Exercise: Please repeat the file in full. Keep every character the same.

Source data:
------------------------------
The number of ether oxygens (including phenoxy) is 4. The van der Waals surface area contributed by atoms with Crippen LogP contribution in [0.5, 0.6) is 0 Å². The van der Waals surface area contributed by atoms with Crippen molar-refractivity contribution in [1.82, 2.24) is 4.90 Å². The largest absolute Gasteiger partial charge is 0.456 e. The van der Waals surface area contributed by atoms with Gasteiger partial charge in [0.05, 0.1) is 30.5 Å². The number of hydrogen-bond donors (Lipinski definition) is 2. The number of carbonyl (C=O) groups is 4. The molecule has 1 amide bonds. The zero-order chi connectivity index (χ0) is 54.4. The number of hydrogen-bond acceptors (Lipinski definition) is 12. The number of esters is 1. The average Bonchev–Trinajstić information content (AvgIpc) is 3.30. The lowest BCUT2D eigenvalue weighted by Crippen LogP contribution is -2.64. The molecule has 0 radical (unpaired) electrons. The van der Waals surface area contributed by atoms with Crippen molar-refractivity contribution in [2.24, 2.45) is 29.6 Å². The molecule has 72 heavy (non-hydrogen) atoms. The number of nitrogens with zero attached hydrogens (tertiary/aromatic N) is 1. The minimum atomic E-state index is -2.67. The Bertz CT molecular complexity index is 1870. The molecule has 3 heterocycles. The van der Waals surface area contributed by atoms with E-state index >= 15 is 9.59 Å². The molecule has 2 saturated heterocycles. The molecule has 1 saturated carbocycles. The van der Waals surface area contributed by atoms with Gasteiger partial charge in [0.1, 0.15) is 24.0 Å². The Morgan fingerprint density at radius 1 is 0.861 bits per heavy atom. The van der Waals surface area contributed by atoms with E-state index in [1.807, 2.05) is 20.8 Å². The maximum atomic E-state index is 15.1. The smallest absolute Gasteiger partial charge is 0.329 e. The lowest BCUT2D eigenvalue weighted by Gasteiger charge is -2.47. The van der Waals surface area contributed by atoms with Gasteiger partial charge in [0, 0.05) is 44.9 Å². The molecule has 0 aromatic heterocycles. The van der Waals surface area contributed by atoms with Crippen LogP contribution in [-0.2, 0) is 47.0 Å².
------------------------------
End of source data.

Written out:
The number of ether oxygens (including phenoxy) is 4. The van der Waals surface area contributed by atoms with Crippen LogP contribution in [0.5, 0.6) is 0 Å². The van der Waals surface area contributed by atoms with Crippen molar-refractivity contribution in [1.82, 2.24) is 4.90 Å². The largest absolute Gasteiger partial charge is 0.456 e. The van der Waals surface area contributed by atoms with Gasteiger partial charge in [0.05, 0.1) is 30.5 Å². The number of hydrogen-bond donors (Lipinski definition) is 2. The number of carbonyl (C=O) groups is 4. The molecule has 1 amide bonds. The zero-order chi connectivity index (χ0) is 54.4. The number of hydrogen-bond acceptors (Lipinski definition) is 12. The number of esters is 1. The average Bonchev–Trinajstić information content (AvgIpc) is 3.30. The lowest BCUT2D eigenvalue weighted by Crippen LogP contribution is -2.64. The molecule has 0 radical (unpaired) electrons. The van der Waals surface area contributed by atoms with Crippen molar-refractivity contribution in [2.24, 2.45) is 29.6 Å². The molecule has 72 heavy (non-hydrogen) atoms. The number of nitrogens with zero attached hydrogens (tertiary/aromatic N) is 1. The minimum atomic E-state index is -2.67. The Bertz CT molecular complexity index is 1870. The molecule has 3 heterocycles. The van der Waals surface area contributed by atoms with E-state index >= 15 is 9.59 Å². The molecule has 2 saturated heterocycles. The molecule has 1 saturated carbocycles. The van der Waals surface area contributed by atoms with Gasteiger partial charge in [0.1, 0.15) is 24.0 Å². The Morgan fingerprint density at radius 1 is 0.861 bits per heavy atom. The van der Waals surface area contributed by atoms with E-state index in [1.807, 2.05) is 20.8 Å². The maximum atomic E-state index is 15.1. The smallest absolute Gasteiger partial charge is 0.329 e. The lowest BCUT2D eigenvalue weighted by Gasteiger charge is -2.47. The van der Waals surface area contributed by atoms with Gasteiger partial charge in [0, 0.05) is 44.9 Å². The molecule has 0 aromatic heterocycles. The van der Waals surface area contributed by atoms with Crippen LogP contribution in [-0.2, 0) is 47.0 Å².